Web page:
|Speaking on my soapbox, under the disco ball, at IChemE's media event!|
It took me four years of studying chemical engineering, then a few years of work, to realise the magnitude of our reliance on engineers. They beaver away quietly, meeting our daily living expectations and demands. Despite this, we moan and groan on the odd occasion that our train is late, if the internet connection slows down, or when the water from the washing machine in the apartment above decides to pour through the ceiling into the kitchen.
That last example is the latest annoyance in my own life. Rather than complaining, maybe I should stop to consider the mind blowing facts. I have a machine that enthusiastically does the laundry for me, then drains the water into a designated system (most of the time). There are people defying gravity by living above me, and more people above them, and they haven’t fallen through the ceiling. Speaking of the ceiling, it can and will be easily repaired with some skilfully engineered materials.
I could always picture what doctors, teachers and even politicians did, but I was oblivious to engineering, perhaps due to the lack of public engagement. It’s no coincidence that the BBC News website has ‘Health’, ‘Education’, and ‘Politics’ tabs. Engineering usually happens behind closed doors, it’s a mystery to most, so why not open up to the media and show the public what we do?
Earlier this week, the IChemE gathered some media professionals, science reporters, and engineers in the basement of a pub to talk about what makes ‘good’ science news and how we can get more engineering stories out there. Unfortunately, there is no magic formula. Science and engineering news should be interesting and informative, easy to relate to, and consider the human angle rather than just hard facts and figures.
|This is what cramming lots of engineers into a pub basement looks like.|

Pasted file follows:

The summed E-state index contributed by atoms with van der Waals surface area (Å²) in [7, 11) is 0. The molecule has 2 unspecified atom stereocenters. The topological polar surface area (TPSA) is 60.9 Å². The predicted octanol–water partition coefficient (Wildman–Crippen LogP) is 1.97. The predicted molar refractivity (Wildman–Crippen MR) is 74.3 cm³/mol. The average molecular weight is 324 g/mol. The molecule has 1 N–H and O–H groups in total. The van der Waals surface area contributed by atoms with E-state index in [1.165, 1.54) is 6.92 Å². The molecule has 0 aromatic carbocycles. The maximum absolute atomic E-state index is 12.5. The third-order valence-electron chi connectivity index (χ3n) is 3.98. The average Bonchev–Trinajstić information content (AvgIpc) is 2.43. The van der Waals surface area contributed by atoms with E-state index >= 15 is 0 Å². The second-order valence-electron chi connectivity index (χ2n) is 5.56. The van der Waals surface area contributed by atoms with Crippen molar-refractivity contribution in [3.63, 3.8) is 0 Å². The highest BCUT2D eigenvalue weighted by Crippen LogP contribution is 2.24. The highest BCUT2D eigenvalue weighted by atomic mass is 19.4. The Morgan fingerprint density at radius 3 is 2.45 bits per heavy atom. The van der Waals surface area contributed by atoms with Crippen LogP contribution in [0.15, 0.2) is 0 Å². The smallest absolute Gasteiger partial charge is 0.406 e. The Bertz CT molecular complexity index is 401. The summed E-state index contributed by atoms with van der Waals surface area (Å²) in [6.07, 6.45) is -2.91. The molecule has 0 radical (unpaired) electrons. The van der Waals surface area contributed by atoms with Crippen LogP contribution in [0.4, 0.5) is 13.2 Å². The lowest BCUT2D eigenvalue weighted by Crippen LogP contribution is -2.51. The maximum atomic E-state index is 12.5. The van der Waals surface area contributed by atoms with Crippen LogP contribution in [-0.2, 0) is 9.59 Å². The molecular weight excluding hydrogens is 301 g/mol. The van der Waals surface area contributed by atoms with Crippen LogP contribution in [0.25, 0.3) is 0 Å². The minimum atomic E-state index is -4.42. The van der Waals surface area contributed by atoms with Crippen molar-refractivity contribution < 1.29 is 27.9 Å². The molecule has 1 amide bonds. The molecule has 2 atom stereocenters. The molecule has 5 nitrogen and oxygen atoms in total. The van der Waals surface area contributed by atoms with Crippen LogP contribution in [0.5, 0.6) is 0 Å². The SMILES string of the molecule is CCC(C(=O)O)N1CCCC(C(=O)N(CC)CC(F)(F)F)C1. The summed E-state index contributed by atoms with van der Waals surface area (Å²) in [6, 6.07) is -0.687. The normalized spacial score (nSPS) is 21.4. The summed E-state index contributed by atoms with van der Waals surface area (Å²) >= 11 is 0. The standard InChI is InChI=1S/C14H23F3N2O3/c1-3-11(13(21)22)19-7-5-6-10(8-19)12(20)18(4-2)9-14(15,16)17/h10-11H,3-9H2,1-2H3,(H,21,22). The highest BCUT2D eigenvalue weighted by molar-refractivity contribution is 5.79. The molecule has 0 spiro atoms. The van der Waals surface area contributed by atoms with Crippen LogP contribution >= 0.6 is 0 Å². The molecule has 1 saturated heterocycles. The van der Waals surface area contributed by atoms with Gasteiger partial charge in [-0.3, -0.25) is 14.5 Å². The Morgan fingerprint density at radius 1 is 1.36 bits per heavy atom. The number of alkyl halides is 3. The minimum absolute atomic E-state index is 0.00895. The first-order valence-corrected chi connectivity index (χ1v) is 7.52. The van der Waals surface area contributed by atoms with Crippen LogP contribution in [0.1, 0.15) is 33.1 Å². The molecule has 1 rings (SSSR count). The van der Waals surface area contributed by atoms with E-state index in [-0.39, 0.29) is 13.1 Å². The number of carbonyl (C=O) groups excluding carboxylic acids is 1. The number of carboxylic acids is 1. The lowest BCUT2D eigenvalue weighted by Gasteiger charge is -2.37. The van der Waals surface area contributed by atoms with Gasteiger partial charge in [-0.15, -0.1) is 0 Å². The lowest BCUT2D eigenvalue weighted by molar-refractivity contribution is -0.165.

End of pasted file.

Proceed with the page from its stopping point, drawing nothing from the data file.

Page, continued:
Establishing channels of communication between engineers and reporters is vital for getting engineering content in the media, as is learning to communicate in a succinct and engaging way. It’s also important to keep in mind that reporters are inundated with ideas for stories, so persistence is essential.
Some press offices provide great channels of communication. In general, stories about academic scientific research are much easier to come by than practical engineering. I think this is directly related to the different attitudes of university press offices and those of private companies. Universities are open and encourage academics to share their research, whereas company press offices seem to focus on maintaining an image, and damage control. I really felt this when I was doing my British Science Association media fellowship with BBC science news; it was almost impossible to find industry employees to comment on stories. Removing this restriction would give many engineers freedom to be heard.
The IChemE event opened up the dialogue between reporters and engineers, but we have a long way to go. My vision is to see more engineering stories in mainstream media, public awareness of what engineers do, and maybe even an 'Engineering' tab on the BBC News website!